knowingly, at different times offendThus it is the glory of an English- ed, and was every moment subject to man, that he is not only governed by a malicious prosecution.' In fact, laws, but that these are also tempered penal laws, instead of preventing crimes, by mercy. A country restrained by fe. are generally enacted after the commisvere laws, and those too executed with fion; instead of repressing the growth severity, (as in Japan) is under the most of ingenious villainy, only multiply de, terrible fpecies of lyianny: a royal ty- ceit, by putting it upon new shifts and rant is, generally dreadful to the greai, expedients of practiling with impunity. but numerous penal laws grind every Such laws, therefore, resemble the rank of people, and chiefly those leait guards which are sometimes imposed able to relitt oppreffion, the poor, . upon tributary princes, apparently in.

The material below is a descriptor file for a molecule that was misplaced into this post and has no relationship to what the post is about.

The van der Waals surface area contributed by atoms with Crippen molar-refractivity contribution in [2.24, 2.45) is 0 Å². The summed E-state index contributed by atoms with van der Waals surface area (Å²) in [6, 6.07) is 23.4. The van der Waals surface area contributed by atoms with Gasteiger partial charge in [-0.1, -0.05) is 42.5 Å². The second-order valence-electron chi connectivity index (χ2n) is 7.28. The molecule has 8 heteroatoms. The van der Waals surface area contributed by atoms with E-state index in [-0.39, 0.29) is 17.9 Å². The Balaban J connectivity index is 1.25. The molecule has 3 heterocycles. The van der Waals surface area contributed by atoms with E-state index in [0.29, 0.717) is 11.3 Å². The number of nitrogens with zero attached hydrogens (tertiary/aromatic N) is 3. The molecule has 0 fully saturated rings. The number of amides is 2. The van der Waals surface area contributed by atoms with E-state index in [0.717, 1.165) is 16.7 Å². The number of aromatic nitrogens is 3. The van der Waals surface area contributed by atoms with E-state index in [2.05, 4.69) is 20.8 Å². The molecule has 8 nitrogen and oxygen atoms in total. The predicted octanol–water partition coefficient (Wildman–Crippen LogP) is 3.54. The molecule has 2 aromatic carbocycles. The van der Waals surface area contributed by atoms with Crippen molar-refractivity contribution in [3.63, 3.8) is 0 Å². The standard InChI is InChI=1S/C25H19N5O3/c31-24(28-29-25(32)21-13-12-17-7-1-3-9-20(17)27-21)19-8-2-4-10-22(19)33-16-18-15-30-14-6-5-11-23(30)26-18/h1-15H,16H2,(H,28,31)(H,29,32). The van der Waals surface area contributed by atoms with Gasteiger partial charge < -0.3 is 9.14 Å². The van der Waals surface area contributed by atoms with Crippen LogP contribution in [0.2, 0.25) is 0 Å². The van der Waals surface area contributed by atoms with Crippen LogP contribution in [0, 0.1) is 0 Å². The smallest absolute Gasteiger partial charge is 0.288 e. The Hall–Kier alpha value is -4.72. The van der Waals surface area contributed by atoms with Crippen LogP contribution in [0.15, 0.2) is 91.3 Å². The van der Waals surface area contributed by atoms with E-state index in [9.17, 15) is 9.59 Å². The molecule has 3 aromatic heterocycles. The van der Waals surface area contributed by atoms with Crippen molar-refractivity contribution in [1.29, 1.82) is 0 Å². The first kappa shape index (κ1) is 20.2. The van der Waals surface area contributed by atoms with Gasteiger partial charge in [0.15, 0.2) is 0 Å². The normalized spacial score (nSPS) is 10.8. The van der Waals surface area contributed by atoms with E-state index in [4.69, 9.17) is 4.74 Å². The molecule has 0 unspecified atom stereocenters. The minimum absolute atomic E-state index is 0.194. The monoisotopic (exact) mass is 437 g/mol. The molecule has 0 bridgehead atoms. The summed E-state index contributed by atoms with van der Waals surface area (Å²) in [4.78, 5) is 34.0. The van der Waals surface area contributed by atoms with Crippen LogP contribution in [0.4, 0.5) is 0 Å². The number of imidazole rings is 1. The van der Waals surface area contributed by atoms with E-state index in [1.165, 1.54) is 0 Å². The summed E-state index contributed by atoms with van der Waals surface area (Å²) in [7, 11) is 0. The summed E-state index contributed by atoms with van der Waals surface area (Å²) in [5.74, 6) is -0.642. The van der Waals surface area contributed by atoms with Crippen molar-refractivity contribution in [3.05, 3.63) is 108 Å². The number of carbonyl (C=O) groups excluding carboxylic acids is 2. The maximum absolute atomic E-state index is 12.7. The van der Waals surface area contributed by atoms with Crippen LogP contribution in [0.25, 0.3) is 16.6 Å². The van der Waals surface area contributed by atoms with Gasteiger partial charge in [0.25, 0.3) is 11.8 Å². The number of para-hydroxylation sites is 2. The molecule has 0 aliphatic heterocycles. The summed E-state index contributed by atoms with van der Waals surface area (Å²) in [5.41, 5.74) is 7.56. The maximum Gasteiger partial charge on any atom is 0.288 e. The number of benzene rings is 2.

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deed to secure them from danger, buted character, or he will lean on the side in reality to confirm their captivity. of cruelty; and when once the work of